The Consumption of Simulacra: Deconstructing Otherness in Katherine Anne Porter’s Mexican Conceptual Space

Travis Hubbs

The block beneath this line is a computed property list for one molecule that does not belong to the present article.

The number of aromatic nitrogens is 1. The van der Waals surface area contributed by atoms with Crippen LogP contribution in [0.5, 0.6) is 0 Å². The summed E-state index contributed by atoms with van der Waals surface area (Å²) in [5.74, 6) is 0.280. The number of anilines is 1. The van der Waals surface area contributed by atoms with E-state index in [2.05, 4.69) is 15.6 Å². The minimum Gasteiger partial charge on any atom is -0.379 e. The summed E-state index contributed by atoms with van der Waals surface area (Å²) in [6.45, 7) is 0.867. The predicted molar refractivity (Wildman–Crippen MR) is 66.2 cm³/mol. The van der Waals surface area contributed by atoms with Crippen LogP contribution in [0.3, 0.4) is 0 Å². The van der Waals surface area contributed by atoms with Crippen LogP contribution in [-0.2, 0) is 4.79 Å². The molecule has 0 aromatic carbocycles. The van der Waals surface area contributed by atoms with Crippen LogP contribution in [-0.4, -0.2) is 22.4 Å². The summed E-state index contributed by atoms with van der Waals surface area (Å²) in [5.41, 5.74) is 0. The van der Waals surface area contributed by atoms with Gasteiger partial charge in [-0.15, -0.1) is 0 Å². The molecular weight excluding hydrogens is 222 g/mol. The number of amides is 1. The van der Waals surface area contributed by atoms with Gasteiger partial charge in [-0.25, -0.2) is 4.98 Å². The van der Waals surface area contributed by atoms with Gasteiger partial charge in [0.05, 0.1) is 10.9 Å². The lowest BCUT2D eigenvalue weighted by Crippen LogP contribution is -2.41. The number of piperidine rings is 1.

American border literature has a long history of using the concept of Mexico as a space where national anxieties may be projected and alleviated.  Since the mid-nineteenth century, the sedimentation of this Mexican conceptual space has formed layers of simulacra that are produced and consumed according to the supply and demand of an increasingly globalized economy.  Katherine Anne Porter's treatment of her Mexican conceptual space breaks from that of her predecessors in its honesty, complexity, and puzzling ambiguity.  This article examines the psychological utility of foreign Otherness, the historical precedents behind the Mexican conceptual simulacra, and the consequences of Porter's attempt to escape the cycle of production and consumption to which American portrayals of Mexico traditionally succumb.  Porter and her characters in "Flowering Judas," "Maria Concepcion," "That Tree," "The Martyr," and "Hacienda" attain a status of both consumer and consumed. Her attempt to save the Mexican conceptual space from the global market of simulacra can be viewed as a maternal quest, both futile and honorable, that perpetuates Mexican Otherness while simultaneously exploring the possibilities of its liberation.  In this respect, Porter's short fiction set in Mexico marks a turning point for America's relationship with its southern neighbor as a whole.    

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